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Abstract Title:

Association of ambient air pollution with risk of hemorrhagic stroke: A time-stratified case crossover analysis of the Singapore stroke registry.

Abstract Source:

Int J Hyg Environ Health. 2021 Dec 30 ;240:113908. Epub 2021 Dec 30. PMID: 34974273

Abstract Author(s):

Andrew Fu Wah Ho, Mervyn Jun Rui Lim, Huili Zheng, Aloysius Sheng-Ting Leow, Benjamin Yong-Qiang Tan, Pin Pin Pek, Yogeswari Raju, Wei-Jie Seow, Tseng Tsai Yeo, Vijay K Sharma, Joel Aik, Marcus Eng Hock Ong

Article Affiliation:

Andrew Fu Wah Ho

Abstract:

BACKGROUND: Haemorrhagic stroke (HS) is a major cause of mortality and disability. Previous studies reported inconsistent associations between ambient air pollutants and HS risk.

OBJECTIVE: We evaluated the association between air pollutant exposure and the risk of HS in a cosmopolitan city in the tropics.

METHODS: We performed a nationwide, population-based, time-stratified case-crossover analysis on all HS cases reported to the Singapore Stroke Registry from 2009 to 2018 (n = 12,636). We estimated the risk of HS across tertiles of air pollutant concentrations in conditional Poisson models, adjusting for meteorological confounders. We stratified our analysis by age, atrial fibrillation and smoking status, and investigated the lagged effects of each pollutant on the risk of HS up to 5 days.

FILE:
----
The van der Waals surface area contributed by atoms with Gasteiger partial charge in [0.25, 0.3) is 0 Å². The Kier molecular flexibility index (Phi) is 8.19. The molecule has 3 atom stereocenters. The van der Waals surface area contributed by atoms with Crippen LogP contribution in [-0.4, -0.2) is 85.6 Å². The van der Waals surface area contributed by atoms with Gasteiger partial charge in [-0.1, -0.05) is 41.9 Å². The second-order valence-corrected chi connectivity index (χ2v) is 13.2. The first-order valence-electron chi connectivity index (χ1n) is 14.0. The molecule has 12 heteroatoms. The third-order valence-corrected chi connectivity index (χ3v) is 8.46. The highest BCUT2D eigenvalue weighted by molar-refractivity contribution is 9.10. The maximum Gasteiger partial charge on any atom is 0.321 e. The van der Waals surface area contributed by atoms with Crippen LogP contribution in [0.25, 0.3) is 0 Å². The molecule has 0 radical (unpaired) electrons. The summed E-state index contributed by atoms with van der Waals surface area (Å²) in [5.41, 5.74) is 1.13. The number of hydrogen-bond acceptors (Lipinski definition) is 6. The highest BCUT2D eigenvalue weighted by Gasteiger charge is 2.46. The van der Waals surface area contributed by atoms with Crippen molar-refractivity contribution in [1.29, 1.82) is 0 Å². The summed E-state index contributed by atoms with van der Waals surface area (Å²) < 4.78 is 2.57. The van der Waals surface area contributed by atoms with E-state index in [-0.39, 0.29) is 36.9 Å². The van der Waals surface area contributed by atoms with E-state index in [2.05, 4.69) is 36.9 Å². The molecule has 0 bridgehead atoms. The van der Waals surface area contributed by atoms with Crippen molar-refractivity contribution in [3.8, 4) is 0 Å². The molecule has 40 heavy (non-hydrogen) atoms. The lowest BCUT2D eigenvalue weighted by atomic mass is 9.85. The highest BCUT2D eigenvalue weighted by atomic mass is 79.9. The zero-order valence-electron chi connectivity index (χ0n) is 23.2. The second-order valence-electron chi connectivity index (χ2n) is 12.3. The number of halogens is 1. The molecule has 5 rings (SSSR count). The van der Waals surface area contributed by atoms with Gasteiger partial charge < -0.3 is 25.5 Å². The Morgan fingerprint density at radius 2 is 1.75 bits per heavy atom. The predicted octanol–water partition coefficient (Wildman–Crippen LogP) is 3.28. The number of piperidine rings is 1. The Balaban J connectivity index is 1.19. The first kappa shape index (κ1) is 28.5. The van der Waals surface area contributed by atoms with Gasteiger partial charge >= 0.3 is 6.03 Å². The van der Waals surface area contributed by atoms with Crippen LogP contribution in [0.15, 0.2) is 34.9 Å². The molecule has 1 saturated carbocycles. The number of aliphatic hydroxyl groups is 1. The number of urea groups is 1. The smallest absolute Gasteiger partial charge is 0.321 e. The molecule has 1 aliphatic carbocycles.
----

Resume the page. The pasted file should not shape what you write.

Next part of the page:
RESULTS: All 12,636 episodes of HS were included. The median (1st-to 3rd-quartile) daily pollutant levels from 22 remote stations deployed across the island were as follows: (PM = 15.9 (12.7-20.5), PM = 27.3 (22.7-33.4), O = 22.5 (17.3-29.8), NO = 23.3 (18.8-28.4), SO = 10.2 (5.6-14.4), CO = 0.5 (0.5-0.6). The median (1st-to 3rd-quartile) temperature (°C) was 27.9 (27.1-28.7), that of relative humidity (%) was 79.4 (75.6-83.2), and that of total rainfall (mm) was 0.0 (0.0-4.2). Higher levels of CO were significantly associated with an increased risk of HS (3rd tertile vs 1st tertile: Incidence Rate Ratio (IRR) = 1.06, 95% CI = 1.01-1.12). The increased risk of HS due to CO persisted for at least 5 days after exposure. Individuals under 65 years old and non-smokers had a higher risk of HS when exposed to CO. Owas associated with increased risk of HS up to 5 days (3rd tertile vs 1st tertile: IRR = 1.07, 95% CI = 1.02-1.12; IRR = 1.07, 95% CI = 1.02-1.13).

CONCLUSION: Short-term exposure to ambient CO levels was associated with an increased risk of HS. A reduction in CO emissions may reduce the burden of HS in the population.

Study Type : Human Study

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